Peter Thiel — tech billionaire, libertarian polemicist, Trump donor — lately gave a speech on the Oxford Union, one of many oldest and most prestigious pupil debating societies on the earth, to kick off its 2 hundredth yr. That’s hardly information — we’ve all heard Thiel’s spiel many occasions earlier than on campus conformity and the way solely tech can save us.
However my ears pricked up this time as he particularly criticized my discipline. I’m an existential danger researcher at Cambridge College, the place my colleagues and I examine the dangers from nuclear and organic weapons, local weather change, and rising know-how corresponding to artificial biology and synthetic intelligence. All of those applied sciences pose extremely excessive dangers — we suppose it’s believable that a number of of them may result in civilizational collapse or extinction, affecting everybody alive right this moment. As many within the efficient altruism neighborhood have argued, I believe tackling these dangers is a key precedence of our time.
Thiel appears to have had a passing curiosity in these matters a decade in the past, talking at some conferences and donating some cash. However to my data he has not engaged with the existential danger discount neighborhood for so long as I’ve been concerned. As a substitute, he appears more and more excited about seasteading and the alt-right.
So why was he criticizing the sector of existential danger discount? Thiel appears to counsel we in the neighborhood are Luddites, bearing some accountability for the stagnation in actual wages and technological progress for the reason that Seventies. He claims a number one reason for stagnation is that scientists successfully have develop into too terrified of their very own know-how. He informed the Oxford Union viewers that “the one reply as to why it’s stalled out on the a part of the schools is one thing like science and know-how are simply too harmful.”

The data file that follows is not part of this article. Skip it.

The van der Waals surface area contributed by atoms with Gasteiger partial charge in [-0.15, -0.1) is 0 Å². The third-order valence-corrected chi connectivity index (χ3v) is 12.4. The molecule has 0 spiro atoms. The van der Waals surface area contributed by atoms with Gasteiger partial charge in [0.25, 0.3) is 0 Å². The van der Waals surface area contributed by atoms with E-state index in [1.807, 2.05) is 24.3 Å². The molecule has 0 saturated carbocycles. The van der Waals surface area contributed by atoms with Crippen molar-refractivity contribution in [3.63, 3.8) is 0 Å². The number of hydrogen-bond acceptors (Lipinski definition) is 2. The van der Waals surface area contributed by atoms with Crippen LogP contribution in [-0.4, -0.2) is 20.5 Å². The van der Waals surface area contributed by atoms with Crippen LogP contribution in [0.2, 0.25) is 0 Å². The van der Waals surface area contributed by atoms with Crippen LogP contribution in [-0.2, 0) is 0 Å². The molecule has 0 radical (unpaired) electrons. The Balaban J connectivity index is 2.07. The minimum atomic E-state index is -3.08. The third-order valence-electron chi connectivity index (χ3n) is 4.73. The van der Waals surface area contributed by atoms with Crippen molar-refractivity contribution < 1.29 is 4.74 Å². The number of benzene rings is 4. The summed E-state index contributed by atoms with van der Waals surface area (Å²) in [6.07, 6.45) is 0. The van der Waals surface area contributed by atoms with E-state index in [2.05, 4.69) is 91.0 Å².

Existential danger isn’t a hoax
I don’t wish to decrease the scenario. It truly is true that actual wages for a lot of employees within the UK and US have been stagnant for the reason that Seventies, particularly by way of the final grueling decade of austerity. And an excessive amount of technical effort and enterprise capital has been suboptimally invested into e-commerce (like PayPal), social media and internet advertising (like Fb), or surveillance (like Palantir). (What’s the connection? All three firms helped to make Thiel’s estimated $8 billion fortune.)
However as somebody who spends a good period of time encouraging technologists to think about their obligations for the know-how they create, let me say that an overabundance of concern isn’t usually what I encounter.
Highly effective applied sciences are sometimes “dual-use”: They can be utilized to assist or to hurt folks. Take nuclear physics. Nuclear weapons are in some ways the unique existential danger, the one which has loomed over the world since 1945. Nevertheless, nuclear energy can also be a dependable, zero-carbon supply of energy.
Advances in biotechnology enabled the quickest vaccine rollout in historical past, in addition to additional medical breakthroughs. However in addition they allow “gain-of-function” experiments the place scientists purposely attempt to make ailments extra virulent.